Whenever I modify an existing page that uses <asp:Label> tags, I evaluate whether to change them to <asp:Literal>. In most cases, it only takes a few minutes to make this change. When doing new pages, I always use choose <asp:Literal> over <asp:Label> whenever it will work. In doing so, the application outputs cleaner HTML.

[Updated (Dec 18, 2008): Added link to When to use asp:Label ]

Adding CSS to a Single Page

The project I’m working on has a page with an input form, and I  want to use CSS to format the form. Options for locating these styles include adding them in the main stylesheet used by the project, adding an embedded stylesheet to the page, creating a new CSS file and adding it to the master page, or creating a new CSS file and adding it to the page with the form.

I decided to create the CSS file and link it only page with the input form. In this project, linking to an additional CSS file is easier to implement than embedded styles, and should be easier to maintain in the long run. Adding styles to the main CSS file or linking from master file would mean that all the pages in the project would get the extra styles, not just the one that has the form.

This project is being developed in .NET, and is taking advantage of master files (a cool feature added in .NET 2.0) The <HEAD> section of the input form is coming from the master file, therefore I can’t simply add the link in .aspx file here. It has to be linked though the backend code. To do this, I added the following code to the Page_Load function:

// Add a CSS file to handle the formatting of the form
HtmlLink cssLink = new HtmlLink();

cssLink.Attributes.Add("rel", "stylesheet");
cssLink.Attributes.Add("type", "text/css");

This code builds the link with the proper information, then adds it to the header of the page at runtime. Works like a charm when you have a stylesheet that only affects a few pages in your project.

Connecting JavaScript with a TextBox

Yesterday I was working on a web application where we wanted to have a JavaScript function run when the user changes a TextBox. It was a simple function, which took three input values and performs calculations to generate two additional values. I soon discovered two issues when working with JavaScript in ASP.NET. The first is that the TextBox control is server-side, so it doesn’t include the client-side “onclick” attribute. Second, is that when .NET generates the input box, it adds the ID of the parent container to the ID of the TextBox, for example ID=”TextBox1″ may become ID=”ctl00_ContentPlaceHolder1_TextBox1″.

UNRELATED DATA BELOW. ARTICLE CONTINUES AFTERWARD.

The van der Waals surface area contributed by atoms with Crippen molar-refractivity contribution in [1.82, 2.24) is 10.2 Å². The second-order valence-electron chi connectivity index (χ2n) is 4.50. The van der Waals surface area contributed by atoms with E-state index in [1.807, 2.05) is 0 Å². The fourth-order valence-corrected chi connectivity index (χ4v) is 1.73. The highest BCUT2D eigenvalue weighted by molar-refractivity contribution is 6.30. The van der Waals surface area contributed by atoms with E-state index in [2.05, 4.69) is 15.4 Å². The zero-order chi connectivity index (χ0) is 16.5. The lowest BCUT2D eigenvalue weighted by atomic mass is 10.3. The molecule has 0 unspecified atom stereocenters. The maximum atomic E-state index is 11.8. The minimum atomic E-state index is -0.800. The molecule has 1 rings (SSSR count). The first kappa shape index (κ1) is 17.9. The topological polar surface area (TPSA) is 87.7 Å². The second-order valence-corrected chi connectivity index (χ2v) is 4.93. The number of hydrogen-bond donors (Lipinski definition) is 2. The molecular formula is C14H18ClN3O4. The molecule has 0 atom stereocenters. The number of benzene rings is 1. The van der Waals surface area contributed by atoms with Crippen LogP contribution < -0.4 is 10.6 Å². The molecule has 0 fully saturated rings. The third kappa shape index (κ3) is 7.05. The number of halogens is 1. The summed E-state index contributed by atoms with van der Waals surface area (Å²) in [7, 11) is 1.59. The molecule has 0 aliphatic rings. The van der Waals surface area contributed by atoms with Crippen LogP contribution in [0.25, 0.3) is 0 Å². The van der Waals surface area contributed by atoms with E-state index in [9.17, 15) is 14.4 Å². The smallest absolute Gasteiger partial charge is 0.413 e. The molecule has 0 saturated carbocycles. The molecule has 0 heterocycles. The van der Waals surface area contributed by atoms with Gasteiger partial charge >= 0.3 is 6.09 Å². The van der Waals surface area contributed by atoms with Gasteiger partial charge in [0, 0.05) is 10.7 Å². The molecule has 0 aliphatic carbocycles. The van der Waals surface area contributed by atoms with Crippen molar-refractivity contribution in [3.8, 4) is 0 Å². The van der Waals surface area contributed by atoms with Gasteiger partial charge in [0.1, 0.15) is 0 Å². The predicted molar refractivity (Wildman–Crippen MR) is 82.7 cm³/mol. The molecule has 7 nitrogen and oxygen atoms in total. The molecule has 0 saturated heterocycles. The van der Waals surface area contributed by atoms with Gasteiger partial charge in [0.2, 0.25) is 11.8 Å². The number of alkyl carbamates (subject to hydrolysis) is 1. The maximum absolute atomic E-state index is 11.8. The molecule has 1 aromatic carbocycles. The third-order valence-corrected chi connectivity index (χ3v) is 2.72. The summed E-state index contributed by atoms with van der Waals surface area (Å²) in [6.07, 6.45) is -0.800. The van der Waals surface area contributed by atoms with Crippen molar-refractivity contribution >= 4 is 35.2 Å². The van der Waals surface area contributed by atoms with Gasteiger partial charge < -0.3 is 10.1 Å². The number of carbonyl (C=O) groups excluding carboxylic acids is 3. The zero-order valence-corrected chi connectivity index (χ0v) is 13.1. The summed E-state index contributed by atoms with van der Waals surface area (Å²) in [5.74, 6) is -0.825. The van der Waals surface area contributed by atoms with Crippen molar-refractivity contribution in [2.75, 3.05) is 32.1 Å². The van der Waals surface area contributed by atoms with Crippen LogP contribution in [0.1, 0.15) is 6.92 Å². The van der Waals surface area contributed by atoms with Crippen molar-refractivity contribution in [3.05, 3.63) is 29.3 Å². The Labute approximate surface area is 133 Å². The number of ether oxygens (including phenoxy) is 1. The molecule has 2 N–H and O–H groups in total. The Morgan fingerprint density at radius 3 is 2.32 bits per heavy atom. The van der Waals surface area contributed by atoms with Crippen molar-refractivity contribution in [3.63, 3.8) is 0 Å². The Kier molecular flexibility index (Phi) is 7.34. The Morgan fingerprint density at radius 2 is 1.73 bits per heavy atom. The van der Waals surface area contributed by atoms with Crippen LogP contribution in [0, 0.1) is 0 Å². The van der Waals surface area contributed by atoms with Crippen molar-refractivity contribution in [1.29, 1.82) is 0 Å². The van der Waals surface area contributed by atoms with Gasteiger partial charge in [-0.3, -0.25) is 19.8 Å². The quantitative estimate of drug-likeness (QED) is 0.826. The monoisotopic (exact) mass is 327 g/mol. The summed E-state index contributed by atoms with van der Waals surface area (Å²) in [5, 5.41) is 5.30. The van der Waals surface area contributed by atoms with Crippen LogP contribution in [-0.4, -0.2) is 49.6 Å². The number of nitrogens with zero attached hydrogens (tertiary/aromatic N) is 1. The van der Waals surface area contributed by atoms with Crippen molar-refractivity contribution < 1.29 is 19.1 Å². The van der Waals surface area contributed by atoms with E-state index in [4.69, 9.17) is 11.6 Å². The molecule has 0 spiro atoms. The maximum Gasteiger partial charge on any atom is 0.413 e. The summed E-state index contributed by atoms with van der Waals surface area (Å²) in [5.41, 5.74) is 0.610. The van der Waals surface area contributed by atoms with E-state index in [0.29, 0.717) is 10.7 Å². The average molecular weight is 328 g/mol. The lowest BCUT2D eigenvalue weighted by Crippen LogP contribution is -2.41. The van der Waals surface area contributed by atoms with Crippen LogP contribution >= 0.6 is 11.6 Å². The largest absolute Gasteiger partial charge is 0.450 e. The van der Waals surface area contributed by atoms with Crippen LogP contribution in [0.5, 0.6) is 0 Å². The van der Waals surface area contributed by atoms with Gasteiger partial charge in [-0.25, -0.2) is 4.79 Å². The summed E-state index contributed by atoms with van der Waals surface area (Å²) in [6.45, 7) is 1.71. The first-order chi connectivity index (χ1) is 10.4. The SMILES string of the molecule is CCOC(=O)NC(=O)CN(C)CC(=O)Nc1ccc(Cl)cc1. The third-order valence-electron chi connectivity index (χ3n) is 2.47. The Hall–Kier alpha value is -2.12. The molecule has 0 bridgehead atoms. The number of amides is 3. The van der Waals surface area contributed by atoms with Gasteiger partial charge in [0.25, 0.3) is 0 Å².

Doing an Internet search, I found two solutions to the first issue. One option is to include the attribute onchange=”myJavaScriptFunction()” in the TextBox control. Visual Studio will give you a warning, but it does work. The second option is to include the following line of code in the Page_ Load function:

TextBox1.Attributes.Add("onchange", "myJavaScriptFunction()");

I prefer this method because Visual Studio doesn’t flag it.

To solve the second issue, I found an example where they used the ClientID attribute of the TextBox Control to find the element in JavaScript. Here is a sample JavaScript Function that does a popup alert, giving the value that was entered in TextBox1:

function myJavaScriptFunction()
  var myField = document.getElementById("<%= TextBox1.ClientID %>");


This is a kind of ugly, but it works. You can create as many variables as you need to point to your .NET controls. The function I wrote yesterday had 5 of these temporary variables. Seems like a lot of work to assign values to a couple readonly fields in the form.

Validation Groups

A cool feature of the validation controls in .NET is the property “ValidationGroup”. With this property, you can easily activate different validation controls based on which button is clicked.

For example, suppose you have a content page that has a search box. In addition, this page has a feedback form at the bottom of the page where you can rate “Was this page useful” from 1 to 5. The requirement for this page is that if you click on the search button, you must have entered a search term, and if you click on the rate page button, you must have selected a numerical rating.

To do this, you would add a required field validator for each of these of these fields. However when you test this page, you discover that when you click on the search button, it complains that you didn’t select a page rating, and when you click to page rating button it complains that you didn’t enter a search term. How do you get around this?

Use the ValidationGroup property. In the validation control for the search term text box and the search button, set the property ValidationGroup =”search”, and in the validation control for the page rating entry field and the page rating button set the property ValidationGroup=”pagerating”. This way, when you click the search button, it only runs the validation controls that have ValidationGroup=”search”, and it will not complain that there is not a page rating entered. Likewise with the page rating button.